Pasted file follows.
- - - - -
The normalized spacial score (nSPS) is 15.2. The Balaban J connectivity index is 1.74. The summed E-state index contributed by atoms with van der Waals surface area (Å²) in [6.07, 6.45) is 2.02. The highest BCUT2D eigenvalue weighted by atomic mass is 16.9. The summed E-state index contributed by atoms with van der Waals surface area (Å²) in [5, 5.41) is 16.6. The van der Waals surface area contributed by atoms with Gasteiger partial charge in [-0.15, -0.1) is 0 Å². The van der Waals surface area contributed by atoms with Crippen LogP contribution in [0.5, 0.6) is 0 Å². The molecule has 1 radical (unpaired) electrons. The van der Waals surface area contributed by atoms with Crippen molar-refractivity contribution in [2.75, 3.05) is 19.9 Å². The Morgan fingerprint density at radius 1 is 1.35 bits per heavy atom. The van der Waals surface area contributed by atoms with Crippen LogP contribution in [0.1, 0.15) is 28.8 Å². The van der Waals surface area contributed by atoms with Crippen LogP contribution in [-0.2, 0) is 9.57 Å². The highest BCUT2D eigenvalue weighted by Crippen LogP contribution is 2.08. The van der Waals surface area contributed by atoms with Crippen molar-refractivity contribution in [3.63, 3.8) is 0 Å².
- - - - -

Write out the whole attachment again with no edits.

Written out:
The normalized spacial score (nSPS) is 15.2. The Balaban J connectivity index is 1.74. The summed E-state index contributed by atoms with van der Waals surface area (Å²) in [6.07, 6.45) is 2.02. The highest BCUT2D eigenvalue weighted by atomic mass is 16.9. The summed E-state index contributed by atoms with van der Waals surface area (Å²) in [5, 5.41) is 16.6. The van der Waals surface area contributed by atoms with Gasteiger partial charge in [-0.15, -0.1) is 0 Å². The van der Waals surface area contributed by atoms with Crippen LogP contribution in [0.5, 0.6) is 0 Å². The molecule has 1 radical (unpaired) electrons. The van der Waals surface area contributed by atoms with Crippen molar-refractivity contribution in [2.75, 3.05) is 19.9 Å². The Morgan fingerprint density at radius 1 is 1.35 bits per heavy atom. The van der Waals surface area contributed by atoms with Crippen LogP contribution in [0.1, 0.15) is 28.8 Å². The van der Waals surface area contributed by atoms with Crippen LogP contribution in [-0.2, 0) is 9.57 Å². The highest BCUT2D eigenvalue weighted by Crippen LogP contribution is 2.08. The van der Waals surface area contributed by atoms with Crippen molar-refractivity contribution in [3.63, 3.8) is 0 Å².